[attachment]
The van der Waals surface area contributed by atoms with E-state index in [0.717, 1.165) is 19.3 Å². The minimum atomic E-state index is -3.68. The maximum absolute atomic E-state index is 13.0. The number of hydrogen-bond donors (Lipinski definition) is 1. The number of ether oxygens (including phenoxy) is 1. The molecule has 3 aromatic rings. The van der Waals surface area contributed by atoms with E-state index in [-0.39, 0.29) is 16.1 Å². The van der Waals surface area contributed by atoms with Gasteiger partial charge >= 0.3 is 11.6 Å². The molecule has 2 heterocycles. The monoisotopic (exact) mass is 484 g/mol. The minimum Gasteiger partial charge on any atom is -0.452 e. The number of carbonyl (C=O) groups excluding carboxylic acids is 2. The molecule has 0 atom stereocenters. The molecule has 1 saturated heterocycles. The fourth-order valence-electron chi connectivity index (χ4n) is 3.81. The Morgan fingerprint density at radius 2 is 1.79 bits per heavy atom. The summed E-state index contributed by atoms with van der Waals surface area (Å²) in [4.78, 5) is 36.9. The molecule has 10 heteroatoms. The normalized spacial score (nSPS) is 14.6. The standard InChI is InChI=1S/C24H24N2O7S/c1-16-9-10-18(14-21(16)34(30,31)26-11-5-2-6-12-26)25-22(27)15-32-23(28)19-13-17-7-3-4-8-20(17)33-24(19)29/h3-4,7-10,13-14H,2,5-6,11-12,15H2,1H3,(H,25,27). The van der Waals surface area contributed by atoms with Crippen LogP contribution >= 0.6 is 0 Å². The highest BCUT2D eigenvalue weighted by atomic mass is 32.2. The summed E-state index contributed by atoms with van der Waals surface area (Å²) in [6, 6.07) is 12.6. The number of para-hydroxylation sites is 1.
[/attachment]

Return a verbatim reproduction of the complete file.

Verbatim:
The van der Waals surface area contributed by atoms with E-state index in [0.717, 1.165) is 19.3 Å². The minimum atomic E-state index is -3.68. The maximum absolute atomic E-state index is 13.0. The number of hydrogen-bond donors (Lipinski definition) is 1. The number of ether oxygens (including phenoxy) is 1. The molecule has 3 aromatic rings. The van der Waals surface area contributed by atoms with E-state index in [-0.39, 0.29) is 16.1 Å². The van der Waals surface area contributed by atoms with Gasteiger partial charge >= 0.3 is 11.6 Å². The molecule has 2 heterocycles. The monoisotopic (exact) mass is 484 g/mol. The minimum Gasteiger partial charge on any atom is -0.452 e. The number of carbonyl (C=O) groups excluding carboxylic acids is 2. The molecule has 0 atom stereocenters. The molecule has 1 saturated heterocycles. The fourth-order valence-electron chi connectivity index (χ4n) is 3.81. The Morgan fingerprint density at radius 2 is 1.79 bits per heavy atom. The summed E-state index contributed by atoms with van der Waals surface area (Å²) in [4.78, 5) is 36.9. The molecule has 10 heteroatoms. The normalized spacial score (nSPS) is 14.6. The standard InChI is InChI=1S/C24H24N2O7S/c1-16-9-10-18(14-21(16)34(30,31)26-11-5-2-6-12-26)25-22(27)15-32-23(28)19-13-17-7-3-4-8-20(17)33-24(19)29/h3-4,7-10,13-14H,2,5-6,11-12,15H2,1H3,(H,25,27). The van der Waals surface area contributed by atoms with Crippen LogP contribution >= 0.6 is 0 Å². The highest BCUT2D eigenvalue weighted by atomic mass is 32.2. The summed E-state index contributed by atoms with van der Waals surface area (Å²) in [6, 6.07) is 12.6. The number of para-hydroxylation sites is 1.